Would you like to make a difference to society? Dream of working with children? Or would you like to care for the elderly? If so, then our Level 2 Pathway to Care could provide you with the ideal route into in the care industry. Whether this is working with children, adults or the vulnerable, this course will provide you with key transferable skills allowing you to progress and specialise in either Childcare or Health and Social Care.
You will have the opportunity to study aspects of childcare and health and social care over the year. You will learn effective communication skills, including how to overcome barriers to communication and you will explore health and well-being, investigating the role of parents, siblings, and carers. You will cover all ages from infancy to adulthood and the elderly. A key part of this course is work experience placements where you can learn practical skills and gain an understanding of the industry.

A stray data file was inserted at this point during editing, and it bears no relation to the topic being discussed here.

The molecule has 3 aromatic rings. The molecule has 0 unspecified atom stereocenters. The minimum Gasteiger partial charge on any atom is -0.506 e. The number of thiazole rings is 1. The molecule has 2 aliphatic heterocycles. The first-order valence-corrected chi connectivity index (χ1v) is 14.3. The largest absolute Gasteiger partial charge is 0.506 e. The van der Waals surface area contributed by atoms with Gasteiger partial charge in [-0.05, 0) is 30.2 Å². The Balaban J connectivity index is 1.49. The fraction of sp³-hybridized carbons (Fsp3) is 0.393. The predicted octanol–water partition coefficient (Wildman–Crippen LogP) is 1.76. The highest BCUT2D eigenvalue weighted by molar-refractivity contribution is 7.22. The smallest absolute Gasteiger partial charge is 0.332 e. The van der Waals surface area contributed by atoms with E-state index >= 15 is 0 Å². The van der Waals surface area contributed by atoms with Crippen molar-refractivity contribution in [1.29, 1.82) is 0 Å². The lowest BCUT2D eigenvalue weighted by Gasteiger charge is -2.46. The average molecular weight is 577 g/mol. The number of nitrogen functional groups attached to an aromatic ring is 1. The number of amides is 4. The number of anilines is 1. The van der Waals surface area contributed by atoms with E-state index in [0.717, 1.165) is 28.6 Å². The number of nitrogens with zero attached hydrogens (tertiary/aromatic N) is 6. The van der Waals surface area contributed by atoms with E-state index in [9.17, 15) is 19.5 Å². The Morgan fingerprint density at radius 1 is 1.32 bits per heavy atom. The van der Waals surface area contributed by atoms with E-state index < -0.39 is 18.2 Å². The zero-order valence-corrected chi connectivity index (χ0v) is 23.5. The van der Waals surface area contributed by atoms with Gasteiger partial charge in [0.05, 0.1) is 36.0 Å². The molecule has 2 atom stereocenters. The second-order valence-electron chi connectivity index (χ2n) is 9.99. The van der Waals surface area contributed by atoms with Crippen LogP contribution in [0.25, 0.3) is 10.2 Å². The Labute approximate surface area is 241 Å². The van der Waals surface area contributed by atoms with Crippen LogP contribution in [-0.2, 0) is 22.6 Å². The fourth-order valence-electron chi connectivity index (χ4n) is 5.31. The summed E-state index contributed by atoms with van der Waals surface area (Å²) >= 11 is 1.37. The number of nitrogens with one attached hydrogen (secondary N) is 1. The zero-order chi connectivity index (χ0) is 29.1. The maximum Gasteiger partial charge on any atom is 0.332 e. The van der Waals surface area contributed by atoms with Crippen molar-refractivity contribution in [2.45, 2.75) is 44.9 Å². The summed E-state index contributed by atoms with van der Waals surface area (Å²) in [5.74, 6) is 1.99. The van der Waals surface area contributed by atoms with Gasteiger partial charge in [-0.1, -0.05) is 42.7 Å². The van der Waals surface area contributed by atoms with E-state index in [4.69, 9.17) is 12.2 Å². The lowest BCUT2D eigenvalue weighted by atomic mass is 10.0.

Applicants must have 4 GCSEs (A*-D) or (Grade 3 and above) including English and maths. For students wanting to progress with their childcare qualification at level 3 they will need to have achieved their GCSE in English and maths at a grade C (Grade 4/5 and above) during their pathway course. Entry is subject to a satisfactory reference and interview.
Entry decisions will be discretionary at interview. Students will continually be assessed through probation period to ensure they are on the correct level.
Students are also required an up-to-date DBS check.
How will I be assessed?
You will be assessed in a number of ways which will help you develop the relevant skills needed to succeed in this industry. Assessments include project work, exams, presentations, assignments and your portfolio. Your work experience placements will also count towards your final grade.
What can I do next
On completion of this course, you could apply to the Level 3 course in Childcare or the Level 3 course in Health and Social Care.
- Human life span
- Effective communication
- Patterns of child development
- The principles of early years practice